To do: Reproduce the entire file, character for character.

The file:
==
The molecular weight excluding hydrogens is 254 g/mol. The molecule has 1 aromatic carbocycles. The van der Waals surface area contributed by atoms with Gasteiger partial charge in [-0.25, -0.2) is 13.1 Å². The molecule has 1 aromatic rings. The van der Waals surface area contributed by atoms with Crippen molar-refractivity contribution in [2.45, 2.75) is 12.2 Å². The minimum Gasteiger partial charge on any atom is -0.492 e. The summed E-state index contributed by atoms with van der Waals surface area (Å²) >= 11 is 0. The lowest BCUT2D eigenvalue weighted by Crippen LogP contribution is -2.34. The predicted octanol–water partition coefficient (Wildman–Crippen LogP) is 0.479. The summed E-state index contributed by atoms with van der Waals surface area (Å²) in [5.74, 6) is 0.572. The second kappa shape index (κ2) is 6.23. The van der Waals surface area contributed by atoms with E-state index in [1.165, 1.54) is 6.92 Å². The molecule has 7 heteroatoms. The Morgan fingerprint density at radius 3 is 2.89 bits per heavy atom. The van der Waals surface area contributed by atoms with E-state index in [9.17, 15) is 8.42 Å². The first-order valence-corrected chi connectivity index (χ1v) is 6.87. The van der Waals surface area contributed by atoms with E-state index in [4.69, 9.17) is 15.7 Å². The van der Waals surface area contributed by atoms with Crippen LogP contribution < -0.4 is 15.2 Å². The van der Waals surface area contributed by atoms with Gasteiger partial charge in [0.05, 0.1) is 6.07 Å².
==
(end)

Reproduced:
The molecular weight excluding hydrogens is 254 g/mol. The molecule has 1 aromatic carbocycles. The van der Waals surface area contributed by atoms with Gasteiger partial charge in [-0.25, -0.2) is 13.1 Å². The molecule has 1 aromatic rings. The van der Waals surface area contributed by atoms with Crippen molar-refractivity contribution in [2.45, 2.75) is 12.2 Å². The minimum Gasteiger partial charge on any atom is -0.492 e. The summed E-state index contributed by atoms with van der Waals surface area (Å²) >= 11 is 0. The lowest BCUT2D eigenvalue weighted by Crippen LogP contribution is -2.34. The predicted octanol–water partition coefficient (Wildman–Crippen LogP) is 0.479. The summed E-state index contributed by atoms with van der Waals surface area (Å²) in [5.74, 6) is 0.572. The second kappa shape index (κ2) is 6.23. The van der Waals surface area contributed by atoms with E-state index in [1.165, 1.54) is 6.92 Å². The molecule has 7 heteroatoms. The Morgan fingerprint density at radius 3 is 2.89 bits per heavy atom. The van der Waals surface area contributed by atoms with E-state index in [9.17, 15) is 8.42 Å². The first-order valence-corrected chi connectivity index (χ1v) is 6.87. The van der Waals surface area contributed by atoms with E-state index in [4.69, 9.17) is 15.7 Å². The van der Waals surface area contributed by atoms with Crippen LogP contribution < -0.4 is 15.2 Å². The van der Waals surface area contributed by atoms with Gasteiger partial charge in [0.05, 0.1) is 6.07 Å².